Additionally, experts suggest avoiding artificial sweeteners, as these can have just as bad, if not worse, effects than natural sugar. Dr. Hyman also recommended to not eat foods that contain high-fructose corn, trans fats, and hydrogenated oils or refined vegetable oils, such as those containing corn and soybean. Hyman referred to his method as a "detox" and makes it clear it is not a fast. Media outlets reported the doctor had previously treated patients with drugs and alcohol dependencies.

Hyman is not the first doctor to suggest sugar addiction and connect it to processed foods. A 2010 piece by Jeffrey Rossman, Ph.D., also pointed out the issues associated with sugar addiction.

"Food manufacturers bank on it when they load sugar into soft drinks, breakfast cereal, soups, salad dressings, spaghetti sauce, energy bars, and even catsup," Rossman wrote.  

The U.S. government decided to sit up and take notice of the issues associated with sugar and has been working on revisions over the past few years. It was announced by the U.S. Food and Drug Administration (FDA) on May 20, 2016 the updated labeling on the Nutrition Facts Label was complete. Some details would be better highlighted (such as serving sizes and number of calories) and there was also a change made to the sugar labeling segment of the label (to the dismay of big industry who had fought the initiative for over two years). The portion under the carbohydrate line will now be more detailed and, instead of simply showing "sugars", it will be broken down further to show the percentage of extra amounts were added during processing of the food item. 5, 6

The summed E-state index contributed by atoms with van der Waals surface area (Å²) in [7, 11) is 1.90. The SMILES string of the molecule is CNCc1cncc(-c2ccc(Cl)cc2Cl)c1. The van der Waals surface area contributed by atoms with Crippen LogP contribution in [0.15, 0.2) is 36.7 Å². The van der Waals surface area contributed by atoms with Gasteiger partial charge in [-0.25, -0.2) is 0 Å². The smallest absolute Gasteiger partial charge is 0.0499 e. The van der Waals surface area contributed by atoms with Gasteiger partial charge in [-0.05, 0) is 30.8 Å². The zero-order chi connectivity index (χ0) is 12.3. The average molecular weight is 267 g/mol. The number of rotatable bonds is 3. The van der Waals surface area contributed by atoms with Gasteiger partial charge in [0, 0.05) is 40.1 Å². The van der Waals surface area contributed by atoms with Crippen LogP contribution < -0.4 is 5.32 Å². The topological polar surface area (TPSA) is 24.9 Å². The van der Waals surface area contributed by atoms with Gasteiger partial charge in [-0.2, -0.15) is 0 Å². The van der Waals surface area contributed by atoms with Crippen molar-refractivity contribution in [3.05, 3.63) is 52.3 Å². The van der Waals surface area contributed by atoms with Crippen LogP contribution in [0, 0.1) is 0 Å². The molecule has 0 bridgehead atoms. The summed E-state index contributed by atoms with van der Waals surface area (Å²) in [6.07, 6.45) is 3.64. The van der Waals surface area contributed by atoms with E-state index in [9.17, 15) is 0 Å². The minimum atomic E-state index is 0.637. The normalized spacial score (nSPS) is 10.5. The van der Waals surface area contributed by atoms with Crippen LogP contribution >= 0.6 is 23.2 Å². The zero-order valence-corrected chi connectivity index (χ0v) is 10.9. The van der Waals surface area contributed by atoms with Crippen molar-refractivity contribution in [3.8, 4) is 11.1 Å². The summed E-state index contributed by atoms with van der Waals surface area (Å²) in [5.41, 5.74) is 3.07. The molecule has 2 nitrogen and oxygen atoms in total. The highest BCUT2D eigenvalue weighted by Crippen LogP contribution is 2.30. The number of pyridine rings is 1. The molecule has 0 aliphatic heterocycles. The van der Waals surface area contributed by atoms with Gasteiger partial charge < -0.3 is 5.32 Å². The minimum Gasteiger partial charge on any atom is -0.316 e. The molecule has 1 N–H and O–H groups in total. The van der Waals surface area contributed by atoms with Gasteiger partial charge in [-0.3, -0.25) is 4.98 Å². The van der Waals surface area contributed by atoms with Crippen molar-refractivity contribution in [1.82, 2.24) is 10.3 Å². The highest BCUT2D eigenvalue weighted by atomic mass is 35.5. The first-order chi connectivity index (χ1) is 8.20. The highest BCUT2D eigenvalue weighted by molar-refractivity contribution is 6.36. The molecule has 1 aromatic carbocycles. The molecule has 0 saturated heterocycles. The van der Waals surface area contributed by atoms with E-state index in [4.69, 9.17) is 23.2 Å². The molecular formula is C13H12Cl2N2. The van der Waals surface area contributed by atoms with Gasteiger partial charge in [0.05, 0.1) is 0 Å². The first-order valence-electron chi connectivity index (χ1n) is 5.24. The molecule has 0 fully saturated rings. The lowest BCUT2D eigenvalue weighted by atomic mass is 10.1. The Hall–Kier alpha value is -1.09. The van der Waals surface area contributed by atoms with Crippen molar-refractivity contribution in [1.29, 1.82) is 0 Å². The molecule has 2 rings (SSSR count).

[ Related Reading: Ways Food Labels are Deceptive ]

Nutrition Facts Label 2016
Credit: U.S. Food and Drug Administration (FDA

The U.S. Food and Drug Administration unveiled its new Nutrition Facts Label in May 2016.

The GMO Factor

There is also the GMO factor - genetically modified organisms - to consider as well. Long-term effects of GMOs are not yet known and the issue is highly controversial. There is a growing segment of the public preferring to err on caution when it comes to GMOs while industry goes full force ahead. 

Since GMOs were introduced in the consumer market in the mid-1990s (unbeknownst to consumers since labels on foods containing GMOs aren't required in many countries, including the United States and Canada), sugar derived from beets has become one of the most prominent foods on the market containing GMOs. Reuters reported in October 2015 "Beets will account for almost 60 percent of this year's 8.8 million tons of sugar production in the United States." 7

Currently, extensive debate exists as to whether GMO foods should be labeled, sugar included. In the United States, big industry is currently fighting very hard to fight proposed requirements for GMO labeling. To date, most lawmakers are supporting these companies and not requiring labels on food packaging (a number of countries do require labeling and many of these very same companies fighting it in North America do put labels on exported goods).

Not to digress, but if sugar is addictive and GMOs are being widely used without labeling,  it stands to logic that people may be eating a large quantity of GMO foods, where the long-term effect is unknown may or may not be doing considerable damage to their health. A double whammy, so to speak.

Have you or someone you love compelled to eat excess sugar? Is the sweet substance more addictive than cocaine?  What do you think? Has including additional sugar in foods reached a crisis point?